(It's in Toronto, actually!)
So my point is that the notion of "subject" is not always applicable. It is probably derived from portraiture: landscape photography often does not have a subject in this sense (although it has one or more points of interest).
Cf. for instance the two photos in the lower left corner of Robert Teague's portfolio:
It would be hard for me to say what is the "subject" of the picture in the lower left corner: the lake? the mountains? or the dark portion of ground? Likewise, in the next picture, which is the main subject: the mountain in light or the mountain in the shadow? On the next photo, it's clearer to me that there is a main subject, the group of round boulders, and the effect is different.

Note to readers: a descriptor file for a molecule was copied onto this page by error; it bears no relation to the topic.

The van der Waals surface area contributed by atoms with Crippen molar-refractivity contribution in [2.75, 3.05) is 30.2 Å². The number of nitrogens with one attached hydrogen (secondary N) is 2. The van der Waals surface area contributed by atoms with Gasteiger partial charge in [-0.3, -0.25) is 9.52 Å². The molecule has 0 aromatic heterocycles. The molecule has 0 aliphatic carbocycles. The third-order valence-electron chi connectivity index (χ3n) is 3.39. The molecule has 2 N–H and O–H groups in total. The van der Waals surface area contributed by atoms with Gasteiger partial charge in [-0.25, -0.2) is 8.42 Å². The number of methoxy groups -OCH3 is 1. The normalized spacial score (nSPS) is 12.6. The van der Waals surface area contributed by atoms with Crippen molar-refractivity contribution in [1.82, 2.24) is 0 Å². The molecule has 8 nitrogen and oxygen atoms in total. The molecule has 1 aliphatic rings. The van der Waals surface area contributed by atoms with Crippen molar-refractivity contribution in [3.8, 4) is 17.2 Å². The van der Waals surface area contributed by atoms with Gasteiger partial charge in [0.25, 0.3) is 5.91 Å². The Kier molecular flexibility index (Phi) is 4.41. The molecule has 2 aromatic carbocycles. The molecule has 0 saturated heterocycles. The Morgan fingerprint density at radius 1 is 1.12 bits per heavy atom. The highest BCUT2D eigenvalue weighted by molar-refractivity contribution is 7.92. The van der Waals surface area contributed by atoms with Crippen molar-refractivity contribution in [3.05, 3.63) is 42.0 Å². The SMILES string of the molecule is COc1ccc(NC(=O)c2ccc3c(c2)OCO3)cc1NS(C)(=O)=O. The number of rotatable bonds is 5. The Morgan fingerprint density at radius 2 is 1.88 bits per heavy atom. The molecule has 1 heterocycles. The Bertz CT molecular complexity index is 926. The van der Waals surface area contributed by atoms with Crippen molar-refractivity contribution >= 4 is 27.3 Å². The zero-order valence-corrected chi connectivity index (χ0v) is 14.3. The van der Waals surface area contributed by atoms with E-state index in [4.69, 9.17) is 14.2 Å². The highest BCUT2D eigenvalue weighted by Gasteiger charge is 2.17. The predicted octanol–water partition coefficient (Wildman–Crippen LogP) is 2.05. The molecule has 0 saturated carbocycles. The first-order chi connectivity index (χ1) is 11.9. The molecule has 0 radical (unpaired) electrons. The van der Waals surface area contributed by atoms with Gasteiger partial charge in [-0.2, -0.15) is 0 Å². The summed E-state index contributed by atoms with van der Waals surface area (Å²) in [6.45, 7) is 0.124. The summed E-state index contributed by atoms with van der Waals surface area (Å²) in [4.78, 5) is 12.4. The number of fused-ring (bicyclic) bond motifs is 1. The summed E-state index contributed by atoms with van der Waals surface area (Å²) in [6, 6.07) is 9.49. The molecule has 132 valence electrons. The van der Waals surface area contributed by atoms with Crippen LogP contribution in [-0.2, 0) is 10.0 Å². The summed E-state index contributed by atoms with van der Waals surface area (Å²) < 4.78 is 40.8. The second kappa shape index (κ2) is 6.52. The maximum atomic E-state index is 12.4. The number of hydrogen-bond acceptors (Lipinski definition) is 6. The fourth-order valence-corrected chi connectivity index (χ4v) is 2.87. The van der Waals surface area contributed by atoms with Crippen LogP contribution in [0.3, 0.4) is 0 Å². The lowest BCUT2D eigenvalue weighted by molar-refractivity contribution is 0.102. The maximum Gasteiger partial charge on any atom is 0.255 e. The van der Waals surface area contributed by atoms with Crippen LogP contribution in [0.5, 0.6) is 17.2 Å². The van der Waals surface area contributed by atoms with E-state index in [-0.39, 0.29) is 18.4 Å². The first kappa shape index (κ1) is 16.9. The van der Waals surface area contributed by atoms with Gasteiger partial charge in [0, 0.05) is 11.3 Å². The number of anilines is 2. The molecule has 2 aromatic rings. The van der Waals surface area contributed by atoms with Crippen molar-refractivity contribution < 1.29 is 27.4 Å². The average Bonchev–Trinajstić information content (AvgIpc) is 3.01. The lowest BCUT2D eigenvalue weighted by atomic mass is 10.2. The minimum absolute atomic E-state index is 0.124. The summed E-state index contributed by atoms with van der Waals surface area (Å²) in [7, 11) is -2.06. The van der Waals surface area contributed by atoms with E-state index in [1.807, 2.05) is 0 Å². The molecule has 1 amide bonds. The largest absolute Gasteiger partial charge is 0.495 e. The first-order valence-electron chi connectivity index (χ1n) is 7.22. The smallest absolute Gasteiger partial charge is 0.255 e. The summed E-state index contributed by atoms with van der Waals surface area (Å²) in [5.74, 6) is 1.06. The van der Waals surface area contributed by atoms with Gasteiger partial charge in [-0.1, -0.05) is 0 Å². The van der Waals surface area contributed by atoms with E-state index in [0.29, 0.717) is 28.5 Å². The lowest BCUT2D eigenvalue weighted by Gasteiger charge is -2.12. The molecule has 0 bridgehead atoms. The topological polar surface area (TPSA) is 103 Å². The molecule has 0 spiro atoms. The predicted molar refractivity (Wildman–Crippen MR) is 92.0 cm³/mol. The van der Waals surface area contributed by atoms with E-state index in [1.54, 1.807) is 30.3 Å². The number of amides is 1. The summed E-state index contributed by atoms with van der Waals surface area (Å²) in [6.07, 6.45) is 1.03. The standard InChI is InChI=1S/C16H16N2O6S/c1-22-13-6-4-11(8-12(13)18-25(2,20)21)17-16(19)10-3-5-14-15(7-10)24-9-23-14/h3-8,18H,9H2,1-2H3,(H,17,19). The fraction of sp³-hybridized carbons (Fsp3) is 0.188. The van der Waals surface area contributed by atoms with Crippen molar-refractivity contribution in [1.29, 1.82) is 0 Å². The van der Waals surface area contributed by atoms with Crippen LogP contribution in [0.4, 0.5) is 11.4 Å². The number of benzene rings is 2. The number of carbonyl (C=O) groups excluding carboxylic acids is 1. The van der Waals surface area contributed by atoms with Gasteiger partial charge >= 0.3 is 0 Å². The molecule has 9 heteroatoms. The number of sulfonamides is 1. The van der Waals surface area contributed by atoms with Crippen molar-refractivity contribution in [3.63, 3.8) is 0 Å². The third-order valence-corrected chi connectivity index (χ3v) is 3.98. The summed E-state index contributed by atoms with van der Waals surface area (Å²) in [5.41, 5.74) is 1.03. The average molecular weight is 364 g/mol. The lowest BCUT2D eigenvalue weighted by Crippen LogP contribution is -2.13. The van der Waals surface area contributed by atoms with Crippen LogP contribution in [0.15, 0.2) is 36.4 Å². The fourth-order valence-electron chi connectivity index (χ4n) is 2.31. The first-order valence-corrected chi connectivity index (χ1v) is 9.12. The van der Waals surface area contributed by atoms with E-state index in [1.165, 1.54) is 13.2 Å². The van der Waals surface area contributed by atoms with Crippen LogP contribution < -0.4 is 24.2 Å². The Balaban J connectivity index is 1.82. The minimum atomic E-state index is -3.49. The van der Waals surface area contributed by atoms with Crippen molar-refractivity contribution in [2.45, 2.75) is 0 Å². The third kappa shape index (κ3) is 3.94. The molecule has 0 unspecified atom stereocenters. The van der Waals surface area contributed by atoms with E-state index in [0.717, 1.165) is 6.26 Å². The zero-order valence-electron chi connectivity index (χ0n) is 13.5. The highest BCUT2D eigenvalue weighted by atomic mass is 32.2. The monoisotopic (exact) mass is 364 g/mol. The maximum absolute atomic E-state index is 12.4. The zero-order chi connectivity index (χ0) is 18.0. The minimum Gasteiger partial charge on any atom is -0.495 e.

My reading of Robert's photos (and I hope he will not mind my using him as a prop for my argument ) is that they work because of composition, and because all the varied elements hold each other together. I personally really like the light mountain/dark mountain picture, because it's a great example of balance: the salience of each element depends on the salience of the other element. Plus, the third mountain brings just a little bit of asymmetry in order to avoid monotony.
It's like the ukiyo-e of the wave before mount Fuji: negative space is as important as positive space.
So to make a long story short: the composition of your whole picture is important, as an organic whole, and positioning your main subject, when there is one, should be made with respect to the weight of other elements in the picture.